Merge development branch with master – Dev

The best answers to the question “Merge development branch with master” in the category Dev.


I have two branches namely master and development in a GitHub Repository. I am doing all my development in development branch as shown.

git branch development
git add *
git commit -m "My initial commit message"
git push -u origin development

Now I want to merge all the changes on the development branch into the master. My current approach is:

git checkout master 
git merge development
git push -u origin master 

Please let me know if the procedure I am following is correct.


Personally, my approach is similar to yours, with a few more branches and some squashing of commits when they go back to master.

One of my co-workers doesn’t like having to switch branches so much and stays on the development branch with something similar to the following all executed from the development branch.

git fetch origin master

git merge master

git push origin development:master

The first line makes sure he has any upstream commits that have been made to master since the last time updated his local repository.

The second pulls those changes (if any) from master into development

The third pushes the development branch (now fully merged with master) up to origin/master.

I may have his basic workflow a little wrong, but that is the main gist of it.


I generally like to merge master into the development first so that if there are any conflicts, I can resolve in the development branch itself and my master remains clean.

(on branch development)$ git merge master
(resolve any merge conflicts if there are any)
git checkout master
git merge development (there won't be any conflicts now)

There isn’t much of a difference in the two approaches, but I have noticed sometimes that I don’t want to merge the branch into master yet, after merging them, or that there is still more work to be done before these can be merged, so I tend to leave master untouched until final stuff.

EDIT: From comments

If you want to keep track of who did the merge and when, you can use --no-ff flag while merging to do so. This is generally useful only when merging development into the master (last step), because you might need to merge master into development (first step) multiple times in your workflow, and creating a commit node for these might not be very useful.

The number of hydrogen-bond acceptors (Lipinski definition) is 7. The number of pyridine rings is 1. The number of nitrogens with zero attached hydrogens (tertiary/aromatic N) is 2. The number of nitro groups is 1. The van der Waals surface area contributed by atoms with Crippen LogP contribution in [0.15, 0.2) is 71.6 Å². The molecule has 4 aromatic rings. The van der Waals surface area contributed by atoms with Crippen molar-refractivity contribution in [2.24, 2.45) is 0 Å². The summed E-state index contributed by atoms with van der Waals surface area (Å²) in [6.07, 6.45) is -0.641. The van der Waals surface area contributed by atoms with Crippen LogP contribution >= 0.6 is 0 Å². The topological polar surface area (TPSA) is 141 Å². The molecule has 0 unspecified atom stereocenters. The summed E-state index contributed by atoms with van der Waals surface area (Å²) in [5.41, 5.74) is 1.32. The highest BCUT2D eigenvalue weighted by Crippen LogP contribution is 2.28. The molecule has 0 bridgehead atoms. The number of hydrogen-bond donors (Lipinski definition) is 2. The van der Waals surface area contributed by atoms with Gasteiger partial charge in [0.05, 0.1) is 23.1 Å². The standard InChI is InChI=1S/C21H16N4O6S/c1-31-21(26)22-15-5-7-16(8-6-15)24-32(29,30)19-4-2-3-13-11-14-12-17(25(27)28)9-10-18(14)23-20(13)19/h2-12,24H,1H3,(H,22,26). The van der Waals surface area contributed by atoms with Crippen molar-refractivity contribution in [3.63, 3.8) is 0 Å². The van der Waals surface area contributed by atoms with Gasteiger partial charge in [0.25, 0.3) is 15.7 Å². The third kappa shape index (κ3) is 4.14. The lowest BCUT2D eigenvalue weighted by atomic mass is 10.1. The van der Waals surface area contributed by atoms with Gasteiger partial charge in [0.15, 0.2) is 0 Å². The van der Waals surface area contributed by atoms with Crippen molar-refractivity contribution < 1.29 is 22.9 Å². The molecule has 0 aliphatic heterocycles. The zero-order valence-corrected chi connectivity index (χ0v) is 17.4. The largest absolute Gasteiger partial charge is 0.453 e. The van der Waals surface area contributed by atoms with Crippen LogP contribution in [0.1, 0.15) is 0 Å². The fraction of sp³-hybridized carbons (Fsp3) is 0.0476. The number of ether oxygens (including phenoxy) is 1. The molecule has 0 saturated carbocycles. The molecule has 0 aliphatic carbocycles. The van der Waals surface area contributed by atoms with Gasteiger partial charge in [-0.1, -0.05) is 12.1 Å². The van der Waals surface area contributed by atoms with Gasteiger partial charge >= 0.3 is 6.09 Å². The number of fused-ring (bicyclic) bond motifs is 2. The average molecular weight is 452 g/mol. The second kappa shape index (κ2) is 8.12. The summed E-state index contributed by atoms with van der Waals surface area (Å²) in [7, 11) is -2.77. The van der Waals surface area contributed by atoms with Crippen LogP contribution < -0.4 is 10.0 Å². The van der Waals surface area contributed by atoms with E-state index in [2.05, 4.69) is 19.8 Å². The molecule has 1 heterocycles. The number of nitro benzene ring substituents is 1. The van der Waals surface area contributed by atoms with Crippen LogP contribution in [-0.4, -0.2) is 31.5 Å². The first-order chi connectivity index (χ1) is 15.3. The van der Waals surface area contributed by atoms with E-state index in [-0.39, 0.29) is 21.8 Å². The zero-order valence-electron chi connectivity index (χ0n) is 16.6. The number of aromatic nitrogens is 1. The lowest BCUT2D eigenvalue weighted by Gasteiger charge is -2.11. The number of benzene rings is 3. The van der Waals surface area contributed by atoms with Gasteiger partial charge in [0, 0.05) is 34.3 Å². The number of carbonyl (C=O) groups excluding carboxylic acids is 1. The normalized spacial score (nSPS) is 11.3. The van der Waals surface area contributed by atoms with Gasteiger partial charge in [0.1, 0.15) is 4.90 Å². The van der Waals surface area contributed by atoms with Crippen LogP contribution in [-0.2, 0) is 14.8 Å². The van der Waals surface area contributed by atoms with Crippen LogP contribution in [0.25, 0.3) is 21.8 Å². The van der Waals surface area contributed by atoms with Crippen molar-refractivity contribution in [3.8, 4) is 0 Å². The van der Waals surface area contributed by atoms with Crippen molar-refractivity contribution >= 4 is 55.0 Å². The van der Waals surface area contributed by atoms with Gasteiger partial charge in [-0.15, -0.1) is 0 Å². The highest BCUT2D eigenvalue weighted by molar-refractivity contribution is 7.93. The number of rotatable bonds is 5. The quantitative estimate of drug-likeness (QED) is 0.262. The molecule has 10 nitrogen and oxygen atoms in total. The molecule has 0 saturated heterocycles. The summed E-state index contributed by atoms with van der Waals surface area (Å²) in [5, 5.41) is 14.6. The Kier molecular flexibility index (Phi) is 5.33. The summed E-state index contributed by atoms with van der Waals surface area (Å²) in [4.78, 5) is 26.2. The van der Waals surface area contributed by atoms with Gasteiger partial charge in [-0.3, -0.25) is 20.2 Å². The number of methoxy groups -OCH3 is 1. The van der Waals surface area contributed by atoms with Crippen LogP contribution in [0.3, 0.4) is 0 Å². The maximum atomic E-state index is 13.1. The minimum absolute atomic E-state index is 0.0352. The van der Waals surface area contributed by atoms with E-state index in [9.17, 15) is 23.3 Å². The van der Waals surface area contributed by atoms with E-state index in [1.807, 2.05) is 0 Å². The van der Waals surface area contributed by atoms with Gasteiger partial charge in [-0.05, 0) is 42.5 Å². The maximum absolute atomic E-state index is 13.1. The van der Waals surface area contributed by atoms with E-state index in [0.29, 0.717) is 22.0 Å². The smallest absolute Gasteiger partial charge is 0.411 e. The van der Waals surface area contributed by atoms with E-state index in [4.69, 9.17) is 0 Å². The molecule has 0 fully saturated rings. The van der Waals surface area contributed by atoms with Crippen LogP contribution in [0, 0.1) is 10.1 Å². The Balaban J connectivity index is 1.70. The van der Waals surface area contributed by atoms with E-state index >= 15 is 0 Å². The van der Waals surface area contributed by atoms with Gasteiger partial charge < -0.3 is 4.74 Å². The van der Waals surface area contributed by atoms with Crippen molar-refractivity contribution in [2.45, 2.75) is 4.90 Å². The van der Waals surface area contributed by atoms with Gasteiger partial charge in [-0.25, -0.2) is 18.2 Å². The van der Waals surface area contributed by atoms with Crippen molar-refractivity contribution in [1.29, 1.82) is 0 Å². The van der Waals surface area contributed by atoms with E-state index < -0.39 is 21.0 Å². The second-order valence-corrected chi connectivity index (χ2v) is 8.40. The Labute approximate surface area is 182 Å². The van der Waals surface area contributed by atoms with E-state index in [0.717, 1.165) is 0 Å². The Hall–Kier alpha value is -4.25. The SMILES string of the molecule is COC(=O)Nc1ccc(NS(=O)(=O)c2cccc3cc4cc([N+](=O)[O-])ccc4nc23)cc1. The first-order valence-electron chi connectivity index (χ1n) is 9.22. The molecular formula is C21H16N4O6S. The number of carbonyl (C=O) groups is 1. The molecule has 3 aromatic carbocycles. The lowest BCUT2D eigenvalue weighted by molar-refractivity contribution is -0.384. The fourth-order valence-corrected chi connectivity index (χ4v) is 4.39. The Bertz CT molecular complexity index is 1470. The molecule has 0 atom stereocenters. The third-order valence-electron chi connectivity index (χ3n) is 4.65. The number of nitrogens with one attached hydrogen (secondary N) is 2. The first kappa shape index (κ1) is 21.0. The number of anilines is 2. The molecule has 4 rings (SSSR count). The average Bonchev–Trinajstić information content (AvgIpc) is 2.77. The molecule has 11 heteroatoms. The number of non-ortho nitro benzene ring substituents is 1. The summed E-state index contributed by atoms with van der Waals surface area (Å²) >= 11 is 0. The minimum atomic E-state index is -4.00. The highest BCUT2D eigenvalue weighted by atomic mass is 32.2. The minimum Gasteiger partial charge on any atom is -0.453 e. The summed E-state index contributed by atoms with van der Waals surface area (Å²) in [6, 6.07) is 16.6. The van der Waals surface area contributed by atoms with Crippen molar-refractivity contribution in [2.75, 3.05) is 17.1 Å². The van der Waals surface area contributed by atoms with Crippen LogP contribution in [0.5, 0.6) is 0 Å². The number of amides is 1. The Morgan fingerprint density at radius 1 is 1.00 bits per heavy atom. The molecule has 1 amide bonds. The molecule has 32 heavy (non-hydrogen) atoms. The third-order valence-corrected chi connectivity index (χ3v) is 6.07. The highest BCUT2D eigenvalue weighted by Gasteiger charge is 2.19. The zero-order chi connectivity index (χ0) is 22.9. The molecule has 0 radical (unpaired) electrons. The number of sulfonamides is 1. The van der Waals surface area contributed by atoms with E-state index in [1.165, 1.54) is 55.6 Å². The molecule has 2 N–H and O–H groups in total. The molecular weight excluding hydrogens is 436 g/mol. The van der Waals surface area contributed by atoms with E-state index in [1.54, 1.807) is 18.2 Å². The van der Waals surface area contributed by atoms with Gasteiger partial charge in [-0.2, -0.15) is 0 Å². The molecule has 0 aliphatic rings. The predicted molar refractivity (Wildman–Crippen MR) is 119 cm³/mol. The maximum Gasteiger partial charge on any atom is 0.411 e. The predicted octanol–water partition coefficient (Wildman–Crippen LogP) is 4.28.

git merge --no-ff development


1. //pull the latest changes of current development branch if any        
git pull (current development branch)

2. //switch to master branch
git checkout master 

3. //pull all the changes if any
git pull

4. //Now merge development into master    
git merge development

5. //push the master branch
git push origin master


Explanation from the bottom for ones who came here without any knowledge of branches.

Basic master branch development logic is: You work only on another branches and use master only to merge another branches.

You begin to create a new branch in this way:

  1. Clone repository in your local dir (or create a new repository):
$ cd /var/www
$ git clone [email protected]:user_name/repository_name.git
  1. Create a new branch. It will contain the latest files of your master branch repository
$ git branch new_branch
  1. Change your current git branch to the new_branch
$ git checkout new_branch
  1. Do coding, commits, as usual…
$ git add .
$ git commit -m “Initial commit”
$ git push # pushes commits only to “new_branch”
  1. When job is finished on this branch, merge with “master” branch:
$ git merge master
$ git checkout master # goes to master branch
$ git merge development # merges files in localhost. Master shouldn’t have any  commits ahead, otherwise there will be a need for pull and merging code by hands!
$ git push # pushes all “new_branch” commits to both branches - “master” and “new_branch”

I also recommend using the Sourcetree App to see visual tree of changes and branches.